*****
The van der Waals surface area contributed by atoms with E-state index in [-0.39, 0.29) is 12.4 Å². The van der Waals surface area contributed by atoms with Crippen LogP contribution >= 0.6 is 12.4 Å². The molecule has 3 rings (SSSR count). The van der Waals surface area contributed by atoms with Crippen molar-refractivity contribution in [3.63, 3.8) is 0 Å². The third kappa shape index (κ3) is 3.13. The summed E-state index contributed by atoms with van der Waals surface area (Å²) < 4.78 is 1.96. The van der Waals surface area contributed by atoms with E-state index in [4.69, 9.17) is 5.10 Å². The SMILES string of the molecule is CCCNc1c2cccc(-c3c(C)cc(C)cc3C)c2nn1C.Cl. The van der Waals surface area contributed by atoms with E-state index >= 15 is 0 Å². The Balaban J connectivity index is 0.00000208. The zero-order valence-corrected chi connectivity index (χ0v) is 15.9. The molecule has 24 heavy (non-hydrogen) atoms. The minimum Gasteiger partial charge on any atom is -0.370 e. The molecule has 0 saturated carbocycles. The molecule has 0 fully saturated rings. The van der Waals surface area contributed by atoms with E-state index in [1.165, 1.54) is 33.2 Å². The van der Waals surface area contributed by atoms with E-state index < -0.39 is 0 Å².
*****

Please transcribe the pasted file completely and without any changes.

The van der Waals surface area contributed by atoms with E-state index in [-0.39, 0.29) is 12.4 Å². The van der Waals surface area contributed by atoms with Crippen LogP contribution >= 0.6 is 12.4 Å². The molecule has 3 rings (SSSR count). The van der Waals surface area contributed by atoms with Crippen molar-refractivity contribution in [3.63, 3.8) is 0 Å². The third kappa shape index (κ3) is 3.13. The summed E-state index contributed by atoms with van der Waals surface area (Å²) < 4.78 is 1.96. The van der Waals surface area contributed by atoms with E-state index in [4.69, 9.17) is 5.10 Å². The SMILES string of the molecule is CCCNc1c2cccc(-c3c(C)cc(C)cc3C)c2nn1C.Cl. The van der Waals surface area contributed by atoms with E-state index >= 15 is 0 Å². The Balaban J connectivity index is 0.00000208. The zero-order valence-corrected chi connectivity index (χ0v) is 15.9. The molecule has 24 heavy (non-hydrogen) atoms. The minimum Gasteiger partial charge on any atom is -0.370 e. The molecule has 0 saturated carbocycles. The molecule has 0 fully saturated rings. The van der Waals surface area contributed by atoms with E-state index in [1.165, 1.54) is 33.2 Å². The van der Waals surface area contributed by atoms with E-state index < -0.39 is 0 Å².